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Cramer draws a line in the sand—briefly making it look as though he is not suggesting that hedge funds break the law. Then, he appears to recommend that they do.
Now, you can't "foment." That's a violation. You can't create yourself an impression that a stock's down. But you do it anyway, because the SEC doesn't understand it. [my emphasis]. That's the only sense that I would say this is illegal. But a hedge fund that's not up a lot [this late in the year] really has to do a lot now to save itself.
This is different from what I was talking about at the beginning where I was talking about buying the QQQs and stuff. This is actually blatantly illegal. But when you have six days and your company may be in doubt because you're down, I think it's really important to foment—if I were one of these guys—foment an impression that Research in Motion isn't any good. Because Research in Motion is the key today.
Until this point, Cramer has just played the role of coach. Next, however, in an example that could come back to haunt him—and in seemingly direct contrast to what he says in his just-released explanation—Cramer switches from adviser to practitioner:
What I used to do … if I wanted [a stock] to go higher, I would take and bid, take and bid, take and bid [repeatedly buy stock and then make an offer for more], and if I wanted it to go lower, I'd hit and offer, hit and offer, hit and offer [repeatedly sell stock and then put more up for sale]. And I could get a stock like Research in Motion—that might cost me $15 to $20 million to knock RIM down—but it would be fabulous, because it would beleaguer all the moron longs [investors betting the stock would go up] who are also keying on Research in Motion.
I'm not a lawyer, but it sure sounds to me as if Cramer is admitting here to a practice that is questionable at best. He then switches back to adviser mode and describes the next part of the game, which is to get reporters involved in helping your cause.
Again, when your company is in survival mode, it's really important to defeat Research in Motion, and get the Pisanis of the world and the people talking about it as if there's something wrong with Research in Motion [Bob Pisani is a reporter at CNBC]. Then you would call the [Wall Street] Journal and you would get the bozo reporter on Research in Motion, and you would feed that Palm's got a killer [competitive product] that it's going to give away. These are all the things you must do … and if you're not doing it, maybe you shouldn't be in the game.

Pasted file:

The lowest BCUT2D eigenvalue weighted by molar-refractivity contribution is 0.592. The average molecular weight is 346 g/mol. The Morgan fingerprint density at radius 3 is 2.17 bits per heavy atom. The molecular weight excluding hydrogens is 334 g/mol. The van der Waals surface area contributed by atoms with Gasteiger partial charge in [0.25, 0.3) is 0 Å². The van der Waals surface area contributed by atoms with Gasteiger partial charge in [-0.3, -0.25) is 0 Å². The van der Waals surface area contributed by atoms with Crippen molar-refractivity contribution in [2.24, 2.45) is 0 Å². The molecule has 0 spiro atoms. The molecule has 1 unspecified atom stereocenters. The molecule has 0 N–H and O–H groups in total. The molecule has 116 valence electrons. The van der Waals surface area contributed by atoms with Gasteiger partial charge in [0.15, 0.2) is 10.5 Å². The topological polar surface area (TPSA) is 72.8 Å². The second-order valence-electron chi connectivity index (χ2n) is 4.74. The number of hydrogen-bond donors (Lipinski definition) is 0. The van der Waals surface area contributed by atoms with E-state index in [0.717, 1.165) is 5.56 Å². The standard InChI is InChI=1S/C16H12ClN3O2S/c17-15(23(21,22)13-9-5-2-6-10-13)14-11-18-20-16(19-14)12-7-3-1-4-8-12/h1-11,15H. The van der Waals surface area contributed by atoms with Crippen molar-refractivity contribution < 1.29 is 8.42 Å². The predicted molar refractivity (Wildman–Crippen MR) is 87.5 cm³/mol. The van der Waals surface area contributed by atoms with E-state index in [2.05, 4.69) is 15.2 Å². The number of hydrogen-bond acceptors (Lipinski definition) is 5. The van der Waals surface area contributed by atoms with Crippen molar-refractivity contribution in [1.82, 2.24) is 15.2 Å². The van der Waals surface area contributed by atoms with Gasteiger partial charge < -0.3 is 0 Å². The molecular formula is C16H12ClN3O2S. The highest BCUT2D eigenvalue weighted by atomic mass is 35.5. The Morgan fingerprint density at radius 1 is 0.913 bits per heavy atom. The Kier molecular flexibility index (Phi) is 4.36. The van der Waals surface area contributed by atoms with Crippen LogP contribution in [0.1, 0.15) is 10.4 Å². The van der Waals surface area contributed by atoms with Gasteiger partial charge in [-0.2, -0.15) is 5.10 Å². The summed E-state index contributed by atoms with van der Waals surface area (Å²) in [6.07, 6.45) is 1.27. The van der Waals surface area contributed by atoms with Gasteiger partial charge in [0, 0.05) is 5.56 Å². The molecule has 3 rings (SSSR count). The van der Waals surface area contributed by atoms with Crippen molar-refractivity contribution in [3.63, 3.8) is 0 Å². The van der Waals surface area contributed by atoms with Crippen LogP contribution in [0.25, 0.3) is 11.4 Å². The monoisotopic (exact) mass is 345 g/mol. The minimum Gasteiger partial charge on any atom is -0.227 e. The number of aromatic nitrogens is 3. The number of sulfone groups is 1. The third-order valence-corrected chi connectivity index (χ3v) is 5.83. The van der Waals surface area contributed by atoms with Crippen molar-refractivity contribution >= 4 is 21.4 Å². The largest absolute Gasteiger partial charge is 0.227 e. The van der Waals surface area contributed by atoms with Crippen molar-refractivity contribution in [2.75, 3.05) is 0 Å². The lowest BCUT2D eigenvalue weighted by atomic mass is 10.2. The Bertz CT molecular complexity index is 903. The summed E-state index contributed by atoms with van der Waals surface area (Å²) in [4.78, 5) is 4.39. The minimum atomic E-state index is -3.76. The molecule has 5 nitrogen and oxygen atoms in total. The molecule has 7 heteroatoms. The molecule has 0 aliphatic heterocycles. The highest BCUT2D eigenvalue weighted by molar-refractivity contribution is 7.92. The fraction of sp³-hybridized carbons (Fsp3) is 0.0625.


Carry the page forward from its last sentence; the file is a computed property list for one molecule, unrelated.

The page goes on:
Cramer does not say here explicitly that hedge funds should lie to the "bozo reporter" at the world's top business publication, but a few minutes later, after describing how he would knock Apple's stock down, he clarifies:
What's important when you're in that hedge-fund mode is to not do anything that's remotely truthful. Because the truth is so against your view that it's important to create a new truth to develop a fiction.
Later, Cramer summarizes:
The great thing about the market is it has nothing to do with the actual stocks. Now, maybe two weeks from now, the buyers will come to their senses and realize that everything that they heard was a lie, but then again, Fannie Mae lied about their earnings for $6 billion, so there's just fiction and fiction and fiction.
I think it's important for people to recognize that the way that the market really works is to have that nexus of: Hit the brokerage houses with a series of orders that can push [the stock] down, then leak it to the press, and then get it on CNBC—that's also very important. And then you have a kind of a vicious cycle down. It's a pretty good game.
Is that the "way the market really works"? After a decade on Wall Street, I think it's plausible that some hedge funds play such games. Do all of them? No. Do hedge funds and other investors have to break laws to do well? Absolutely not.
So, what happened here? I am speculating, but when this interview was shot, Wall Street Confidential was a new show, and I suspect that Cramer was trying to make it as sexy as possible. This desire, combined with his ego and shtick about being the-only-guy-with-the-guts-to-tell-it-like-it-is, probably helped him lose his mind temporarily.
What are the implications of the clip? Well, first, Cramer is once again giving terrible advice. How? By advising investors to engage in practices that might be considered illegal. Cramer appears to say it's OK to orchestrate prices ("it's important to foment …"). "The SEC doesn't understand," so you won't get caught. Even if this were true, and even if the only consideration were risk/reward, this would be bad advice.